Fossil collecting at Bracklesham, Sussex

“I have been greatly disappointed … [owing to] sand, sometimes two to three feet in thickness, or the tide not leaving the shore sufficiently exposed; so that a stranger might conclude that there were no fossils to be procured at Bracklesham”.

The Sussex geologist, Frederick Dixon, writing about Bracklesham in 1850 warned readers with these words and it is no different today. Exposures of the richly fossiliferous Palaeogene sediments, which comprise the Bracklesham Group (Eocene), come and go unpredictably with the tides and weather. On a good day, extensive shell beds, around 46 million years old, cover the beach and sharks’ teeth may be found by the hundred. On a bad day, Dixon’s quote is all too true.

1-location mapFig. 1. Location map for Bracklesham Bay, West Sussex.

Bracklesham Bay is located seven miles south of Chichester in West Sussex, on the south coast of England (Fig. 1), at the eastern end of the syncline known as the Hampshire Basin. To the north, beyond Chichester, the ground rises to the Cretaceous chalk hills of the South Downs, while, to the south, across the waters of the Solent, the Isle of Wight stretches across the horizon. It is often said that if you can see the Isle of Wight, it is going to rain. If you can’t see it, then it is raining. This is a fair warning to anybody planning a trip here – this balmy stretch of coast, even on a sunny day, takes the full brunt of south-westerly gales and temperatures can fall dramatically in the evening around low tide (Fig. 2).

Fig. 2. The bleak, exposed foreshore on an evening low tide in winter.

Fig. 3. A family fossil hunt near Bracklesham car park.

The Palaeogene geology is only exposed around the coast as, inland, much younger Quaternary deposits blanket the West Sussex coastal plain right up to the foot of the South Downs. There are no cliffs (very safe for young children) and loose fossils can be collected almost as soon as the tide falls sufficiently (Fig. 3), although exposure of the fossil beds depend on having a good low tide and no cover of beach sand (Fig. 4). The best low tides usually occur around 6am and 6pm, plus or minus an hour or so. Therefore, trips are best planned for late afternoon. When conditions are good, the site can produce some fantastic finds.

Fig. 4. An exposure of the Turritella Bed at low tide, looking towards Selsey.

The Bracklesham Group sediments are predominantly soft, silty clays and sands that were deposited between approximately 50 and 45mya (the Turritella Bed has been radiometrically dated at 46.4 ± 1.5myrs). This was a time of minor sea level changes, with coastal sediments alternating with shallow marine sediments. It is divided into four ‘Formations’. The Wittering and Marsh Farm Formations are characterised by coastal sediments (including marsh, lagoon, tidal flats and tidal channel deposits). The Earnley and Selsey Formations are characterised by sediments of shallow marine origin. These are the most fossiliferous parts of the succession. Reconstructions of the palaeogeography indicate a large, shallow bay, with land some 50km to the west, drained by one or more fairly substantial rivers and covered by lush vegetation, reminiscent of today’s tropical rain forests. Mangrove palms fringed the coastal areas and offshore beds of sea-grass thrived for at least some of the time. The sea was no more than 10 to 30m deep, with a water temperature of around 18°C. This higher sea temperature was partly due to a warmer world climate, as well as continental drift, because, at this time, southern England lay at a latitude of around 40ºN.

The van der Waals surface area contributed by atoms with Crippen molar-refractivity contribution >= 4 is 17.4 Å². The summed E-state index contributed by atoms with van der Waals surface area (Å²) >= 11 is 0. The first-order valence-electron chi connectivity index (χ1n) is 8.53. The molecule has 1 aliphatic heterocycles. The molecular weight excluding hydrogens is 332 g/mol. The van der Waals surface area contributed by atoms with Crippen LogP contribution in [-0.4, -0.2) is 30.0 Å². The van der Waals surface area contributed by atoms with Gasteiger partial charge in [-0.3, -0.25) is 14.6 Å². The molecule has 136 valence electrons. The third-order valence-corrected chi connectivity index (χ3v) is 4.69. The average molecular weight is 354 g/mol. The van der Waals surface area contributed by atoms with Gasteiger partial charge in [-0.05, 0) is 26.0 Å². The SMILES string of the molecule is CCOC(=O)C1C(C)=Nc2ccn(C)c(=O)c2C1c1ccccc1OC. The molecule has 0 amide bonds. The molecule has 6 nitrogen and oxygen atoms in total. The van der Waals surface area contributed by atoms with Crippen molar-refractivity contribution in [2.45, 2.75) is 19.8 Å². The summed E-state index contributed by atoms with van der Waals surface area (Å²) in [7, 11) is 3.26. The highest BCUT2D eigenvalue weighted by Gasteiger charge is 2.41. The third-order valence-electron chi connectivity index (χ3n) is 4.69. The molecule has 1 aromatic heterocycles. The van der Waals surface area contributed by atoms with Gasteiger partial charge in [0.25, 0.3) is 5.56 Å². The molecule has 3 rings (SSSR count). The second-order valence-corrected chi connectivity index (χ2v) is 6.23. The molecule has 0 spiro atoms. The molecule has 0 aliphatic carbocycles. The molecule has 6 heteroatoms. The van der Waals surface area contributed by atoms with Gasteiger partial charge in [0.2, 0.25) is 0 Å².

Fig. 5. The Cardita Bed, packed with specimens of Venericor planicosta.

The beds dip to the south and strike E-W, providing a full sequence, from the underlying London Clay Formation in the northwest at the entrance to Chichester Harbour, to the very youngest beds at the tip of Selsey Bill in the southeast. Much of this coastline has been designated a Site of Special Scientific Interest (SSSI) for its Palaeogene geology. The most fossiliferous parts of the sequence occur around Earnley and Medmerry, which are best reached from Bracklesham and Selsey, respectively. I usually recommend Bracklesham for a first visit, as the preservation of the fossils is generally better and they can be found washed up on the beach, even when there are no exposures. Around Medmerry, collecting is generally dependent on actual exposures being present.


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